Death by cigarette butt

8th September 2021

Jess, a friend, neighbour and fellow litter picker, recently wrote to me about littered cigarette butts. We see a lot of them on litter picks. They are awkward and time-consuming to pick up. It’s not the first time that she’s expressed concern about them. She manages a farm and is a dedicated to environmental health. She tells me that nicotine is a deadly poison, a nasty chemical to come into contact with. So I decided to do some research. It turns out that nicotine is just the tip of the iceberg.

Around 6.5 trillion cigarettes are bought each year around the world, 18 billion a day 1. Cigarette butts are the most littered item in the world 2. In England they constitute 68 per cent of all litter 3. Health impacts of smoking are now commonly understood. But how about the environmental impacts of cigarettes?

Tobacco is commonly grown in rainforest areas. Forests are hacked down to grow this weed. Synthetic pesticides and fertilizers are used. Curing the tobacco uses further toxic chemicals. Transportation further pollutes and uses resources. So the production and processing of tobacco are highly polluting, contributing to climate change and mass extinction. 4

Tobacco contains nicotine; a deadly poison; a neurotoxin. It has been used for centuries as an insecticide. Tobacco contains many other nasties such as formaldehyde, benzene, arsenic, and hydrogen cyanide 4. Most filters are made from a bioplastic called cellulose acetate 5. After use, filters contain chemicals from the cigarette. They take at least 9 months to break down and that is in optimal conditions. It can take years.

It is then no surprise that cigarette butts poison the environment and its inhabitants. Toxins from littered cigarette butts seep into soil and plants where they can remain for many years 1. When we litter pick, it is clear that areas of land littered with many cigarettes are often sparse or bare. Cigarette butts inhibit plant growth. These toxins are then consumed by animals causing illness and death. 4 That includes pets. 4

It’s not just the soil that’s contaminated, waterways also. 4 US research found that the toxins from just one cigarette butt could kill a fish in a litre of water. 4 Now what are the effects of 6.5 trillion per year? As nothing exists in isolation, the pollution of our environment from cigarettes and littered butts will also affect humans.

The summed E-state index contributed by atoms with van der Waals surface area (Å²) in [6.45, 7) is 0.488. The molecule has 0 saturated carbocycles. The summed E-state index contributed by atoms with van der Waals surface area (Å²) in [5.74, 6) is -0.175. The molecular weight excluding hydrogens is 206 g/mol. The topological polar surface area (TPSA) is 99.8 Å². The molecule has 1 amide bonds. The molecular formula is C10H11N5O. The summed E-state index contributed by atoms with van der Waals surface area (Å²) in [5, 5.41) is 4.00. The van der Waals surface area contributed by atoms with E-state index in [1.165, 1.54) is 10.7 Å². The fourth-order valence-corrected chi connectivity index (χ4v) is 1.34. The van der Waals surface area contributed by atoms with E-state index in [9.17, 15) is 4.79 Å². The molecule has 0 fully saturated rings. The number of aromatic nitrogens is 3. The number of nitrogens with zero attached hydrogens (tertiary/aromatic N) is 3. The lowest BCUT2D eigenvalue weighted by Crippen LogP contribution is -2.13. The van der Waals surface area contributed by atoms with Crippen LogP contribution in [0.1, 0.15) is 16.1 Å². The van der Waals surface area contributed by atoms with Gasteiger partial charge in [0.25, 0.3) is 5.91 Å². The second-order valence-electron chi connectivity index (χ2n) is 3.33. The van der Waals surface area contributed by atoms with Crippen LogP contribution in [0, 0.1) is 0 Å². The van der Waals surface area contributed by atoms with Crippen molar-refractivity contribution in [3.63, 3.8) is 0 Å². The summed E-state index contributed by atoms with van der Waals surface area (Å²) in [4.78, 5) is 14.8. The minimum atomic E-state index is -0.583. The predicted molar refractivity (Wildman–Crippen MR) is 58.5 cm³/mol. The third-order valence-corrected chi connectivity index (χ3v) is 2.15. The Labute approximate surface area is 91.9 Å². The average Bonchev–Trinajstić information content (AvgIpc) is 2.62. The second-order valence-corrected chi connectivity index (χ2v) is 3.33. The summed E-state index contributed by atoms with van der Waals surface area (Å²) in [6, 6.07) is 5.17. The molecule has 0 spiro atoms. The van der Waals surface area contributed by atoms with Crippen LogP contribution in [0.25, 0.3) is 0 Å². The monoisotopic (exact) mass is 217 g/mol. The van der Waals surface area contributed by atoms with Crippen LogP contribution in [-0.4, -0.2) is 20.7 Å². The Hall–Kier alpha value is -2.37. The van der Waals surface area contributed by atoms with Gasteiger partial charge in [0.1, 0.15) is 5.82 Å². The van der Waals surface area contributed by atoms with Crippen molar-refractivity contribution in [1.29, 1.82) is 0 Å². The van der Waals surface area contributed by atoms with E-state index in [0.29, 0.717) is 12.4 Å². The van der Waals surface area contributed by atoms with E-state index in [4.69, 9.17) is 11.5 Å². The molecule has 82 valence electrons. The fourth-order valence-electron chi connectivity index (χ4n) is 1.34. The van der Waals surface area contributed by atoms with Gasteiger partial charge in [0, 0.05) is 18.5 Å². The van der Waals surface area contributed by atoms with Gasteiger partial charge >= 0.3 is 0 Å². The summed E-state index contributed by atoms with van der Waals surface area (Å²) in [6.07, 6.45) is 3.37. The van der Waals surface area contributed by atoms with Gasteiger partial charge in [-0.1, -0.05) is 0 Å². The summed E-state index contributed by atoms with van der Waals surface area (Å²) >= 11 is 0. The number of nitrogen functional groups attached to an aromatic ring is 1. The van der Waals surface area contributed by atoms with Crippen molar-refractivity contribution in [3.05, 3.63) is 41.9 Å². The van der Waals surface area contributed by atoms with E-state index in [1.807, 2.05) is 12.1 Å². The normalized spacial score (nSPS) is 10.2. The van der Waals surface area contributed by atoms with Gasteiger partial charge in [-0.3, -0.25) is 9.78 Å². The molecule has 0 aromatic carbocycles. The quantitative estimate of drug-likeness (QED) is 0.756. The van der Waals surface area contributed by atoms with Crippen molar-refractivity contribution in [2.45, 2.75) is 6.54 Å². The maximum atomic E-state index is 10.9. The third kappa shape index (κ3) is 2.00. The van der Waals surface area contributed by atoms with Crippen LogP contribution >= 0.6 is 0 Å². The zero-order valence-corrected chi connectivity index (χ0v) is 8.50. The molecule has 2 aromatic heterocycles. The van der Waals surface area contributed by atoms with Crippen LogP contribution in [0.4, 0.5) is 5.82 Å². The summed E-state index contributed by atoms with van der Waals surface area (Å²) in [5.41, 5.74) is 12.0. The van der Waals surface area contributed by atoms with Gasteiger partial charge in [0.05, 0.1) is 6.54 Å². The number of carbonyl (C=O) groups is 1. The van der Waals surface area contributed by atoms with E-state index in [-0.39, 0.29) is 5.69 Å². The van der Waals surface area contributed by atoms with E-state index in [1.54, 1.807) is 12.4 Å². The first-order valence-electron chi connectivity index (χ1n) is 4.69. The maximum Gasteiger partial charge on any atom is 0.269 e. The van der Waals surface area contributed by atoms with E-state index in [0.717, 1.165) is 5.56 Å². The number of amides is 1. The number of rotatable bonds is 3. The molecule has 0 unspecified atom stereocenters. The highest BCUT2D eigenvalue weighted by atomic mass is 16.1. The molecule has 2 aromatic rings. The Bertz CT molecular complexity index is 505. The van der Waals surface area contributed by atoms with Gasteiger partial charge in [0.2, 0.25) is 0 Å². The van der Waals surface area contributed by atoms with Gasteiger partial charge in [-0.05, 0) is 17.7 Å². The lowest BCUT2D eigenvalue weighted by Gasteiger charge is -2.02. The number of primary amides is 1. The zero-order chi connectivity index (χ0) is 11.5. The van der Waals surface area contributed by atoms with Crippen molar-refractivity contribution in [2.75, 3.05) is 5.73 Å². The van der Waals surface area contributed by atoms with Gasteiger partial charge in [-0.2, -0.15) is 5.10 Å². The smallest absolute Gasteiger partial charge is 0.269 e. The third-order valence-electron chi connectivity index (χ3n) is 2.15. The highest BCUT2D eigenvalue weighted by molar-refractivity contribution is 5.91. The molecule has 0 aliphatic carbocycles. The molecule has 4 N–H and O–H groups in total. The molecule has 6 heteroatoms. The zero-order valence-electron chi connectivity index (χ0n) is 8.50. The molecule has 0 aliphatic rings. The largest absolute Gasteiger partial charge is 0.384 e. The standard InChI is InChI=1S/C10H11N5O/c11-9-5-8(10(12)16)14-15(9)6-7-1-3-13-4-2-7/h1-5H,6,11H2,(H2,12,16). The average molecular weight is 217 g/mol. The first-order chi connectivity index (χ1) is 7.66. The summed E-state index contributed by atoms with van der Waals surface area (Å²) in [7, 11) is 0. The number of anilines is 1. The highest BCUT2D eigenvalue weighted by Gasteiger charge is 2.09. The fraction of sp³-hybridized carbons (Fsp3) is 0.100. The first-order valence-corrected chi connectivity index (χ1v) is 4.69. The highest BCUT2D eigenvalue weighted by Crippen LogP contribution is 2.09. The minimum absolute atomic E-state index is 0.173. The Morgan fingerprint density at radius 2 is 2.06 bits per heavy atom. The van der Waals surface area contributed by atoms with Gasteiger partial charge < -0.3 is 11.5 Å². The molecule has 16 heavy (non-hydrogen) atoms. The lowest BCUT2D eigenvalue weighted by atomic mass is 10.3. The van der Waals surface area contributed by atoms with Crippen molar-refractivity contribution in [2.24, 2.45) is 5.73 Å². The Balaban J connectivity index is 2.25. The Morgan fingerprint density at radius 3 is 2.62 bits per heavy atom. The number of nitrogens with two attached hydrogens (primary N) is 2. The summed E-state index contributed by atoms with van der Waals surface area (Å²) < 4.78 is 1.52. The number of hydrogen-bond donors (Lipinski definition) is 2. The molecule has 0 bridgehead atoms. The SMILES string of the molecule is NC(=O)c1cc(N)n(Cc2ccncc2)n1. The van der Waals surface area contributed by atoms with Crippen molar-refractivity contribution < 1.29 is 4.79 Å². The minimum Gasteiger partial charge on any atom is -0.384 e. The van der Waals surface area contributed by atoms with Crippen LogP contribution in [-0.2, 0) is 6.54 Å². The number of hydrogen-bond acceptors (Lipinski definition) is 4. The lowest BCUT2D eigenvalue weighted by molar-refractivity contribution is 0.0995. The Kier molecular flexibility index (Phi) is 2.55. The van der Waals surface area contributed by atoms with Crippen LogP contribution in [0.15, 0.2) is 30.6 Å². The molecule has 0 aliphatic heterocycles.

So the ideal would seem to be that people didn’t smoke. I smoked for about 25 years and am aware of how difficult it can be to give up. It can be done though and can be immensely positive. If it might help anyone to share my experience: I moved to a vapouriser and then reduced the nicotine levels. Still reaching for the vapouriser at 0mg of nicotine, I realised that the problem was in my mind. Studying Buddhist philosophy helped me make sense of what we commonly term addiction: avoidance. Practise of Buddhist philosophy helped transform my life, as is the case for so many others. Mental health correlated to environmental health to the health of others. As the saying goes, an injury to one is an injury to all.

Depicition of the Buddhist dharma wheel.  It reads, 'Right concentration.  Right mindfulness.  Right effort.  Right livelihood.  Right action.  Right speech.  Right thought.  Right understanding.'
Buddhist dharma wheel

Whilst smoking persists it would be good to find ways to reduce the impacts of littered cigarette butts. Jess has come up with a few good ideas and, in writing this article, I found more. Some of these will take time to implement. Watch this space... For now, if you are a smoker, please ensure that cigarettes are properly put out and disposed of in bins or cigarette pouches. And maybe watch the film, Thank You For Smoking.

Thank you for reading.

Blog by Ben Bell